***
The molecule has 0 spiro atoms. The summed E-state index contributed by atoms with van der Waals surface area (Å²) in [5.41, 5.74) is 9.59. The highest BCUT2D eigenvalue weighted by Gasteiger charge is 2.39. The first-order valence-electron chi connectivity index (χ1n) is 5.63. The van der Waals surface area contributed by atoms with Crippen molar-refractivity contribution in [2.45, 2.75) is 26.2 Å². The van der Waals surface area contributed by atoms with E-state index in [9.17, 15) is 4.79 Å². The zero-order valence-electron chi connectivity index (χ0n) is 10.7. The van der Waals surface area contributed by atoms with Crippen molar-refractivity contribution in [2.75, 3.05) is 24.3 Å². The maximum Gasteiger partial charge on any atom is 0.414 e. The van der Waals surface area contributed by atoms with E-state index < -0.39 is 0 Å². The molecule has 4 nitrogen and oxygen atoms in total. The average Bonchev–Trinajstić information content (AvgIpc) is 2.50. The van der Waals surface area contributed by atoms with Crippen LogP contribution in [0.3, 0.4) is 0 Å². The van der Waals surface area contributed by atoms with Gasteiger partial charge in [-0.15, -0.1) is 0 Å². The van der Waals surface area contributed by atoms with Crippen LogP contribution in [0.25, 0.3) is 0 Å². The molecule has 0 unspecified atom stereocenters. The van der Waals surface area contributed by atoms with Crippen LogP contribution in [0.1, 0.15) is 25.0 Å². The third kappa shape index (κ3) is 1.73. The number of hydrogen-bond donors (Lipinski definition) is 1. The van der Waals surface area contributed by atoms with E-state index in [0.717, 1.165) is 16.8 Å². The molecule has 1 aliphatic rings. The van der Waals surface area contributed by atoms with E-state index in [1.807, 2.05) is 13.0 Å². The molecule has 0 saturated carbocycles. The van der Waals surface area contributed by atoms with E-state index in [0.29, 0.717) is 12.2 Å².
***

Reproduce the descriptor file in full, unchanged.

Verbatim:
The molecule has 0 spiro atoms. The summed E-state index contributed by atoms with van der Waals surface area (Å²) in [5.41, 5.74) is 9.59. The highest BCUT2D eigenvalue weighted by Gasteiger charge is 2.39. The first-order valence-electron chi connectivity index (χ1n) is 5.63. The van der Waals surface area contributed by atoms with Crippen molar-refractivity contribution in [2.45, 2.75) is 26.2 Å². The van der Waals surface area contributed by atoms with E-state index in [9.17, 15) is 4.79 Å². The zero-order valence-electron chi connectivity index (χ0n) is 10.7. The van der Waals surface area contributed by atoms with Crippen molar-refractivity contribution in [2.75, 3.05) is 24.3 Å². The maximum Gasteiger partial charge on any atom is 0.414 e. The van der Waals surface area contributed by atoms with E-state index < -0.39 is 0 Å². The molecule has 4 nitrogen and oxygen atoms in total. The average Bonchev–Trinajstić information content (AvgIpc) is 2.50. The van der Waals surface area contributed by atoms with Crippen LogP contribution in [0.3, 0.4) is 0 Å². The van der Waals surface area contributed by atoms with Gasteiger partial charge in [-0.15, -0.1) is 0 Å². The van der Waals surface area contributed by atoms with Crippen LogP contribution in [0.25, 0.3) is 0 Å². The molecule has 0 unspecified atom stereocenters. The van der Waals surface area contributed by atoms with Crippen LogP contribution in [0.1, 0.15) is 25.0 Å². The third kappa shape index (κ3) is 1.73. The number of hydrogen-bond donors (Lipinski definition) is 1. The van der Waals surface area contributed by atoms with E-state index in [0.717, 1.165) is 16.8 Å². The molecule has 1 aliphatic rings. The van der Waals surface area contributed by atoms with E-state index in [1.807, 2.05) is 13.0 Å². The molecule has 0 saturated carbocycles. The van der Waals surface area contributed by atoms with E-state index in [0.29, 0.717) is 12.2 Å².